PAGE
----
Spirit of the American Doughboy - Price, Utah.
Posted by: Groundspeak Premium Member Lord Mot
N 39° 35.983 W 110° 48.497
12S E 516460 N 4383349
Quick Description: Located on the South side of the Dinosaur musuem in the Peace Guarden.
Location: Utah, United States
Date Posted: 5/21/2011 10:07:02 AM
Waymark Code: WMBGY5
Published By: Groundspeak Regular Member macleod1
Views: 9

Long Description:
The Spirit of the American Doughboy is a pressed copper sculpture by E. M. Viquesney, designed to honor the veterans and casualties of World War I. Mass produced during the 1920s and 1930s for communities throughout the United States, the statue's design was the most popular of its kind, spawning a wave of collectible miniatures and related memorabilia as well as numerous copies by other artists. Its title is often shortened to "The Doughboy", and in some locales it is nicknamed Iron Mike.

This American Doughboy Statue is At 155 East Main Street in Price City Peace Garden in front of College of Eastern Utah Prehistoric Museum.

The Smithsonian IAS record doesn't name the sculpture by its full title, "The Spirit of the American Doughboy".

The plaque inscription on the front of the base reads:

(followed by five names*)
(followed by eight names)
ERECTED MAY 30, 1948

Originally dedicated in Hiawatha, Utah, in May, 1922, probably on or around the 30th.
The statue itself was not erected in 1948. That date reflects the addition of WWII names on the plaque while the statue was still at Hiawatha. The statue and plaque were moved and reinstalled at Price in 1989. The location of the plaque that was on the monument until 1948, if there was one, isn’t known.

The lower plaque on the base’s front concerns the Doughboy’s original dedication in Hiawatha, Utah by Hiawatha’s Henry Holdsworth (*one of the five World War I names), and reads:

This statue was erected in Hiawatha, Utah
by the Henry Holdsworth Post # 15 of the
American Legion May 1922, to honor five
men from Hiawatha who died in World
War I. In June 1948 eight names were
added for those killed in World War II.
In 1989 through the efforts and sole
expense of American Legion Price Post #3,
this statue was graciously donated to Price
City by the mayor and town; council of
Hiawatha, Utah.

The plaque on the back of the base honors Lt. (J. G.) Wm. E. Hall, a native of Stor, Utah, whose heroism in the Battle of the Coral Sea in World War II resulted in the award of the Congressional Medal of Honor. It reads:

Lt. (J. G.) Wm. E. Hall

At the risk of his life, May 7, 1942, dive bombed and helped sink enemy carrier Shoho in Coral Sea. May 8, 1942 on anti-torpedo patrol, destroyed three enemy planes. Though badly wounded, he landed his damaged "Dauntless" on USS Lexington. His indomitable and aggressive spirit and his will to come through at all costs against tremendous odds, with utter disregard for his personal safety, is attested by his conduct on this ocasion.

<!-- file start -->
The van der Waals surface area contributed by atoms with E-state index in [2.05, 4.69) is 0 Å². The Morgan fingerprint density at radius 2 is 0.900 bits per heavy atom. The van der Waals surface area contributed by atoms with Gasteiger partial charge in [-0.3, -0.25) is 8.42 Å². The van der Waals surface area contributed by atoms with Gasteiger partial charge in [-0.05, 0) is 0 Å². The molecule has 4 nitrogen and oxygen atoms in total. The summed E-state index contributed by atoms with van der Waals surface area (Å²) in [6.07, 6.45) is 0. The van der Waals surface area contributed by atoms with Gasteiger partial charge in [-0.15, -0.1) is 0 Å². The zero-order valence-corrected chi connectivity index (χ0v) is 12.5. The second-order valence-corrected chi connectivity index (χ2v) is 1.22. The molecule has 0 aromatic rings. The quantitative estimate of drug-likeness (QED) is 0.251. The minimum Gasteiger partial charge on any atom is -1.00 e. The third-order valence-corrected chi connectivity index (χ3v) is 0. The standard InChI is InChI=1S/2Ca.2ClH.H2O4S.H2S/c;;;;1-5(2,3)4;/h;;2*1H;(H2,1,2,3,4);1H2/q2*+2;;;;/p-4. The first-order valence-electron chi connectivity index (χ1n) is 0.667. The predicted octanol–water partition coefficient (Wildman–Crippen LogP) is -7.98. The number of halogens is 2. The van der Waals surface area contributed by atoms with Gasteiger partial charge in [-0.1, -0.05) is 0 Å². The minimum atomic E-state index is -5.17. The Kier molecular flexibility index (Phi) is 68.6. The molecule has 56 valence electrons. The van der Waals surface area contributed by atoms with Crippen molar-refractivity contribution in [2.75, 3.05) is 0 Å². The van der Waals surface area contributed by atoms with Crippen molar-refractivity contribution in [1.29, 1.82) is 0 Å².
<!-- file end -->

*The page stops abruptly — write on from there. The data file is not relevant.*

Entered service from Hiawatha, Utah.
The only other Congressional of Honor awardee mentioned on a plaque at an existing Viquesney Doughboy is another World War II awardee, Private Joseph W. Ozbourn, who gave his life on Tinian Island, and is mentioned on a plaque at Herrin, Illinois.

Plaques on the two sides of the base contain honor rolls naming those from Carbon County (which includes both Price and the site of the former town of Hiawatha) who served in World War I, World War II, Korea and Vietnam.

A coal company, which owned all of the real property in Hiawatha, sold it to another company in 1989 and the new owners began demolishing structures of the town to proceed with mining operations. The Hiawatha town council decided that the Doughboy should be moved and offered it to the Mayor of Price, who had grown up in Hiawatha. The Price American Legion post underwrote the move, and it was rededicated in Price November 10, 1989. The population of Hiawatha is now less than 250.

The Peace Garden area was designed and built specifically with the Doughboy in mind. It was once the location of the Price L. D. S. (Mormon) Tabernacle and there is a small nearby monument that commemorates that fact. The setting in Price is among the most impressive in the country. The entire base and surrounding pillars were moved from Hiawatha to Price along with the sculpture.

The Doughboy is in generally good condition after being restored in the Summer of 2004.

source: (visit link)
Where is this statue located?: Public Park

Which branch of the Military does this statue depict?: Army

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